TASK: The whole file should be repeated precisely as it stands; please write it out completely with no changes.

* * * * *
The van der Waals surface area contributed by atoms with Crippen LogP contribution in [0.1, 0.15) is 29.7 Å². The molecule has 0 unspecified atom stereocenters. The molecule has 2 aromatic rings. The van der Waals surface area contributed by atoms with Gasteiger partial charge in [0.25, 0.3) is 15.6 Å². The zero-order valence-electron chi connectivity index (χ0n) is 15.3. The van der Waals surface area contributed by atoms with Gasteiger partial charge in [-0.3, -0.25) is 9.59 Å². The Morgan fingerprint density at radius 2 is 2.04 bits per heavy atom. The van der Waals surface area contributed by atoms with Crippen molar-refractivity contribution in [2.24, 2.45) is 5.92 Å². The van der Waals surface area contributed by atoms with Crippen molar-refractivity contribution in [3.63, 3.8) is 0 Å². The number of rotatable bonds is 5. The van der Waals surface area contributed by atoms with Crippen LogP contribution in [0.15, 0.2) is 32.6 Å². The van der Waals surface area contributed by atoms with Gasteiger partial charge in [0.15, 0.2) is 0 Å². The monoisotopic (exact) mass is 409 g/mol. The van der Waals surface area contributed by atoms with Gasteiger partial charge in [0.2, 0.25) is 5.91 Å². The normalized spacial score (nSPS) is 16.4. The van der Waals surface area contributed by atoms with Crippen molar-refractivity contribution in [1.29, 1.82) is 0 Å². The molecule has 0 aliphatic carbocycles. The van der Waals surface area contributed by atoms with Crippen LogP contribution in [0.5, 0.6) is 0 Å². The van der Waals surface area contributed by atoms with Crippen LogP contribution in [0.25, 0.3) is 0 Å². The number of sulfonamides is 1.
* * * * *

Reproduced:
The van der Waals surface area contributed by atoms with Crippen LogP contribution in [0.1, 0.15) is 29.7 Å². The molecule has 0 unspecified atom stereocenters. The molecule has 2 aromatic rings. The van der Waals surface area contributed by atoms with Gasteiger partial charge in [0.25, 0.3) is 15.6 Å². The zero-order valence-electron chi connectivity index (χ0n) is 15.3. The van der Waals surface area contributed by atoms with Gasteiger partial charge in [-0.3, -0.25) is 9.59 Å². The Morgan fingerprint density at radius 2 is 2.04 bits per heavy atom. The van der Waals surface area contributed by atoms with Crippen molar-refractivity contribution in [2.24, 2.45) is 5.92 Å². The van der Waals surface area contributed by atoms with Crippen molar-refractivity contribution in [3.63, 3.8) is 0 Å². The number of rotatable bonds is 5. The van der Waals surface area contributed by atoms with Crippen LogP contribution in [0.15, 0.2) is 32.6 Å². The van der Waals surface area contributed by atoms with Gasteiger partial charge in [0.15, 0.2) is 0 Å². The monoisotopic (exact) mass is 409 g/mol. The van der Waals surface area contributed by atoms with Gasteiger partial charge in [0.2, 0.25) is 5.91 Å². The normalized spacial score (nSPS) is 16.4. The van der Waals surface area contributed by atoms with Crippen molar-refractivity contribution in [1.29, 1.82) is 0 Å². The molecule has 0 aliphatic carbocycles. The van der Waals surface area contributed by atoms with Crippen LogP contribution in [0.5, 0.6) is 0 Å². The van der Waals surface area contributed by atoms with Crippen LogP contribution in [0.25, 0.3) is 0 Å². The number of sulfonamides is 1.